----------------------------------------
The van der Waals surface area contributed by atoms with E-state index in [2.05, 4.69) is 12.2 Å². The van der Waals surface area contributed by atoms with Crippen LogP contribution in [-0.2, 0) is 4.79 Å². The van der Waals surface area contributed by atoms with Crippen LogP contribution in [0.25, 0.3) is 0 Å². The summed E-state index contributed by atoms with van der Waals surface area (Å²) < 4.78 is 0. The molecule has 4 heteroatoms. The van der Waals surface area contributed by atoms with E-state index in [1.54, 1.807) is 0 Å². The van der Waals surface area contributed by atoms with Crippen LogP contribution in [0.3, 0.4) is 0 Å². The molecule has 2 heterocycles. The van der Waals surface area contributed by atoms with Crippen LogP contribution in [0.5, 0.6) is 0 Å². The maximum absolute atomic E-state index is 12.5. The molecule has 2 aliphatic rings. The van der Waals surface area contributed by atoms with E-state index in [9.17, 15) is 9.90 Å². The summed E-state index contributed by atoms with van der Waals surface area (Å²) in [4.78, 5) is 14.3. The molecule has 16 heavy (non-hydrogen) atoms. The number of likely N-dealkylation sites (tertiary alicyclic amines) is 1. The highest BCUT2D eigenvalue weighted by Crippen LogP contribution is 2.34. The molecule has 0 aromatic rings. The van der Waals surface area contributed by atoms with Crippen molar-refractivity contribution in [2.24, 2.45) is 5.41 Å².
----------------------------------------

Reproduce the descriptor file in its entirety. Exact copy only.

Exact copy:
The van der Waals surface area contributed by atoms with E-state index in [2.05, 4.69) is 12.2 Å². The van der Waals surface area contributed by atoms with Crippen LogP contribution in [-0.2, 0) is 4.79 Å². The van der Waals surface area contributed by atoms with Crippen LogP contribution in [0.25, 0.3) is 0 Å². The summed E-state index contributed by atoms with van der Waals surface area (Å²) < 4.78 is 0. The molecule has 4 heteroatoms. The van der Waals surface area contributed by atoms with E-state index in [1.54, 1.807) is 0 Å². The van der Waals surface area contributed by atoms with Crippen LogP contribution in [0.3, 0.4) is 0 Å². The molecule has 2 heterocycles. The van der Waals surface area contributed by atoms with Crippen LogP contribution in [0.5, 0.6) is 0 Å². The maximum absolute atomic E-state index is 12.5. The molecule has 2 aliphatic rings. The van der Waals surface area contributed by atoms with E-state index in [9.17, 15) is 9.90 Å². The summed E-state index contributed by atoms with van der Waals surface area (Å²) in [4.78, 5) is 14.3. The molecule has 16 heavy (non-hydrogen) atoms. The number of likely N-dealkylation sites (tertiary alicyclic amines) is 1. The highest BCUT2D eigenvalue weighted by Crippen LogP contribution is 2.34. The molecule has 0 aromatic rings. The van der Waals surface area contributed by atoms with Crippen molar-refractivity contribution in [2.24, 2.45) is 5.41 Å².